Don’t relax on tax
Don’t let tax spoil your new life in New Zealand.
International tax is a minefield. Many unsuspecting, well-intentioned migrants arrive in New Zealand, work hard to build a new life, and have PAYE deducted from their income, only to find out via Inland Revenue (New Zealand’s HMRC) that they have significant amounts of additional tax to pay. It doesn’t stop there; Inland Revenue then adds penalties and interest to that tax, and the amount can quickly escalate.
Every tax regime is slightly different. It is common for people to move to New Zealand without thinking about their tax affairs. This can be a costly and stressful mistake. Simple things, like having a British bank account, can trigger New Zealand tax obligations. British pension and superannuation schemes can trigger additional tax, whether they are left in Britain or transferred to New Zealand. Renting out the previous family home in Britain will also trigger additional New Zealand tax obligations which are not limited to returning the income on the rental; there is a requirement to pay tax on the interest paid on any mortgage too. This is burdensome and costly. All the while, these things will also continue to have tax implications in Britain.
Many people will have heard of transitional residency, or the “four year exemption”. This is a crucial time which allows new Kiwis to seek advice in order to restructure their affairs in a tax efficient manner. However, don’t let the transitional residency regime lure you into a false sense of security. Transitional residency only applies to passive income, and is very easily cancelled by the new Kiwi without realising. Once the transitional residency exemption has been cancelled, you cannot get it back, even if you didn’t mean to cancel it.
The world is becoming a much smaller place and business is no longer confined to a 9-5 desk job. People are finding themselves working from any location in the world, and employers are offering that flexibility. This can lead to significant adverse tax implications for both the employee, and the foreign based employer. The foreign based employer mightn’t even have considered that allowing such flexible working arrangements could trigger New Zealand tax obligations for their overseas business. I frequently work with these types of clients who had no idea they were creating adverse tax implications for themselves or their employers. This is not confined to the super-wealthy or the top executives; it is across the board.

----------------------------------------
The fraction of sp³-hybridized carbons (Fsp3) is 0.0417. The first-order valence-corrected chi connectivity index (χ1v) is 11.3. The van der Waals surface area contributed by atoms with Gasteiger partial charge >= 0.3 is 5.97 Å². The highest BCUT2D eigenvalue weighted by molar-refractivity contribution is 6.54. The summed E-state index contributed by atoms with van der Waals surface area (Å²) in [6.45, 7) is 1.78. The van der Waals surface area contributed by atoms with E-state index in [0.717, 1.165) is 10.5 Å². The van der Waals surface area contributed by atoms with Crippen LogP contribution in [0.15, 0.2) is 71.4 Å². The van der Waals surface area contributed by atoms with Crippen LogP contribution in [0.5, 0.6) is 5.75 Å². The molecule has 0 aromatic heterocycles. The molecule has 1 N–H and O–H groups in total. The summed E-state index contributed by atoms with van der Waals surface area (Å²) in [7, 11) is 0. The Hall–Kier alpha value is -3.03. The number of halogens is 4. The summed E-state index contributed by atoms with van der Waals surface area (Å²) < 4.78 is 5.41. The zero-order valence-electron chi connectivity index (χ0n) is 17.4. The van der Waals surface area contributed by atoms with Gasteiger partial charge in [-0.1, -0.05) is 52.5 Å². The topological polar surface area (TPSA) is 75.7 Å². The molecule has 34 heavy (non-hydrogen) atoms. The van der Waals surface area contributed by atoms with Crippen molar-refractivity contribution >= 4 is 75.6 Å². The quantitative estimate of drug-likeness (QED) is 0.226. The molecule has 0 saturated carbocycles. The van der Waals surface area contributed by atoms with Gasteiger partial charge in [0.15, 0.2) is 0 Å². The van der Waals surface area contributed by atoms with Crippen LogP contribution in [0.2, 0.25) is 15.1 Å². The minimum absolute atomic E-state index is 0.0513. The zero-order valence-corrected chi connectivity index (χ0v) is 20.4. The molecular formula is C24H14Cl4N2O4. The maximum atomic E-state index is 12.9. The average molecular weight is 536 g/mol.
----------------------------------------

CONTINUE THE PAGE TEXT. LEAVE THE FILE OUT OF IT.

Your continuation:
The transitional residency exemption only covers passive income, but I find a lot of new Kiwis that move to New Zealand still work for their British employer. Some common examples are software developers and admin staff. Then there are people who are settled in New Zealand, but travel overseas to complete their work. These people are often paid via a bank account in that overseas country. These people usually do not understand that this can be subject to tax in both jurisdictions.
I also work with a number of clients that move to New Zealand but don’t earn New Zealand income, for instance if they are studying. These clients often tell me that they do not have a job so they don’t need to pay tax in New Zealand. This is not the case. If you are New Zealand tax resident, then you pay tax in New Zealand on your world-wide income, subject to any relief provided by an applicable double tax agreement, or the transitional residency exemption. If you are living in New Zealand, then you are likely to have become New Zealand tax resident (tax residency is different to immigration residency). All New Zealand tax residents have tax obligations in New Zealand and as such, you should be aware of how best to structure your move to New Zealand to ensure ongoing tax efficiency. Even things that are not taxable to you in Britain may still be taxable to you in New Zealand.
It is also extremely important to consider your British tax residency position. If you continue to be British tax resident then it is necessary to consider the New Zealand/UK double tax agreement (DTA) to confirm which country will retain primary taxing rights for your world-wide income. It is then necessary to look at the sources of income and see if the specific articles in the DTA modify the taxing rights set out in the residency article.
This is not straight forward, and is not something most accountants in New Zealand deal with often, or at all. I have had a number of clients come to me who have received incorrect advice from their accountant as they have not understood how to apply the DTA. This has led to the client paying many thousands of dollars of additional tax which wouldn’t have needed to have been paid had they sought specialist tax advice. Unfortunately, it is often not possible to recover these amounts later.
International tax is a minefield. Don’t wait for Inland Revenue to find you, seek specialist international tax advice upfront. Early tax advice provides many opportunities to ensure tax efficient structures are in place, and all tax obligations are met. It also allows individuals and corporates to consider world-wide assets and determine the tax consequences which allows for correct and timely tax returns, avoiding any additional penalties and interest which can accumulate on unpaid or underpaid tax.
Article written for a UK magazine for New Zealand migration.
The above is intended for informational purposes only and should not replace specific tax advice. For personalised advice on all tax issues please contact Julia Johnston at Saunders & Co.